More in general, I am no longer convinced that copyright enforcement and laws like Hadopi are bad and it’s clear to me that free music is not a basic human right. There is a legitimate argument that web companies and telcos are hijacking revenues previously going to content producers, and that these content producers start to lack alternative business model to justify production. Piracy hurts Spotify as well as Sony Music. It is true that open access is still without a sustainable business model; that newspaper are being destroyed by the decision to make their content available on the web. And evidence about the economic impact of the web, as I previously argued, is not robust – but the same went for ICT. This is why I particularly liked the take of Neelie Kroes in her latest speech, which focussed on “Who feeds the artist?

I have no final answer, and I very much enjoyed two opposite positions such as Wu and Levine. I am now more aware that my previous web-friendly position that dismissed the content industry as old-fashioned and “not fit for the web” was superficial and somehow driven by sympathy rather than evidence. At the same time, I remain not sympathetic with the telecom industries position, which seems to deter innovation and be overly influential in policies.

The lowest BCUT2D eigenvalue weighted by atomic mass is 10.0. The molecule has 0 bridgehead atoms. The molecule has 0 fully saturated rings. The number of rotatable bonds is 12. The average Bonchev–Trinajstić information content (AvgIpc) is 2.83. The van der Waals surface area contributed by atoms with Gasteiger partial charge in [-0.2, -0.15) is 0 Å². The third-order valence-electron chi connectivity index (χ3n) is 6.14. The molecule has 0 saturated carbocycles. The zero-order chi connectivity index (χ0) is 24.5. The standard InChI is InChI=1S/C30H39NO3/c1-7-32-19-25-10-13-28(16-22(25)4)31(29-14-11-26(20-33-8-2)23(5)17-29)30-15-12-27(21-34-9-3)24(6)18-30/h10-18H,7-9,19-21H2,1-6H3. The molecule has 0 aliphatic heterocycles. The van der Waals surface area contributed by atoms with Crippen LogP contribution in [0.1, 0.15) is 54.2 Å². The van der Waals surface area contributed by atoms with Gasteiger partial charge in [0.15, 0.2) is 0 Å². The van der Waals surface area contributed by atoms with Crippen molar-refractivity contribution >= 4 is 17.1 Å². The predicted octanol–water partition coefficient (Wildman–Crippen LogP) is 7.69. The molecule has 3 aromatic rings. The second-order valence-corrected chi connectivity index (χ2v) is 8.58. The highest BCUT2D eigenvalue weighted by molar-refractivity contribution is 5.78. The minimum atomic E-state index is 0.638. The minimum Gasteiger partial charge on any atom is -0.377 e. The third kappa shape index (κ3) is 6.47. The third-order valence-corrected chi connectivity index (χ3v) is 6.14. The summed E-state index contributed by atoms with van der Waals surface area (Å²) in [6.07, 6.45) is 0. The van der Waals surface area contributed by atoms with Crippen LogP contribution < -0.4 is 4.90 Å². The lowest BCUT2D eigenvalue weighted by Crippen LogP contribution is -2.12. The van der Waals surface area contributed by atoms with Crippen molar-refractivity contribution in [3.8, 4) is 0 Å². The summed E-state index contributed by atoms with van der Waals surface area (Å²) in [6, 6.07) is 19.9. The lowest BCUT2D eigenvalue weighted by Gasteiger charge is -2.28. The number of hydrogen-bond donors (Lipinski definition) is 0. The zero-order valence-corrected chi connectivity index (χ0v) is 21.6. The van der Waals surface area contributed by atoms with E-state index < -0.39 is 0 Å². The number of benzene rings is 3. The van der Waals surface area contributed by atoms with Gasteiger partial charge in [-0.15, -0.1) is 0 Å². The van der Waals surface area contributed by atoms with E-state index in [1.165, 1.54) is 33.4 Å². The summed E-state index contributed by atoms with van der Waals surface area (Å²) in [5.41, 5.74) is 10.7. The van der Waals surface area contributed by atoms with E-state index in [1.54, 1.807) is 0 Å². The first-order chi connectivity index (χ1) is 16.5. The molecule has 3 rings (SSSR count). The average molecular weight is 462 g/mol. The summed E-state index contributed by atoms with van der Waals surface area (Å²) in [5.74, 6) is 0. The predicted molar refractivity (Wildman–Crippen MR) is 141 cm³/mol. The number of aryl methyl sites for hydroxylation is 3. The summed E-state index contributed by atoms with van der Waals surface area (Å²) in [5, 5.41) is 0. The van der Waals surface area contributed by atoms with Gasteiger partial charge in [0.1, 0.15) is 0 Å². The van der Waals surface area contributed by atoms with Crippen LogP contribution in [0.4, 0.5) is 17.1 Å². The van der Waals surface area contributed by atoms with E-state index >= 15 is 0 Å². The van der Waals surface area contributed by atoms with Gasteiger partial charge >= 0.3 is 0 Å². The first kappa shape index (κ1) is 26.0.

I think this discussion is crucial, and I now realize how important government regulation is to steer the industrial development.

But most of all, I want to thank Wu and Levine for the high quality of their arguments.

Does Europe need an “Europe Competes” Act?

I’ve been interested for quite some time in inducement prizes and organized a few (1, 2). I’ve previously analyzed the US government platform, called , which enables the organisation of competition by any federal agencies.

To encourage the organisation of prizes, the Obama administration has promulgated the America Competes Act to simplify and streamline the organisation of challenges by government, and to allow any agencies (previously only DARPA and few others could) to organize such challenges.

I wonder whether in Europe there are similar barriers to the large scale adoption of prizes as innovation policy measure. For instance, I know that in Italy there are specific burocratic obstacles to the organisation.

Do we need a “Europe Competes” Act, and why?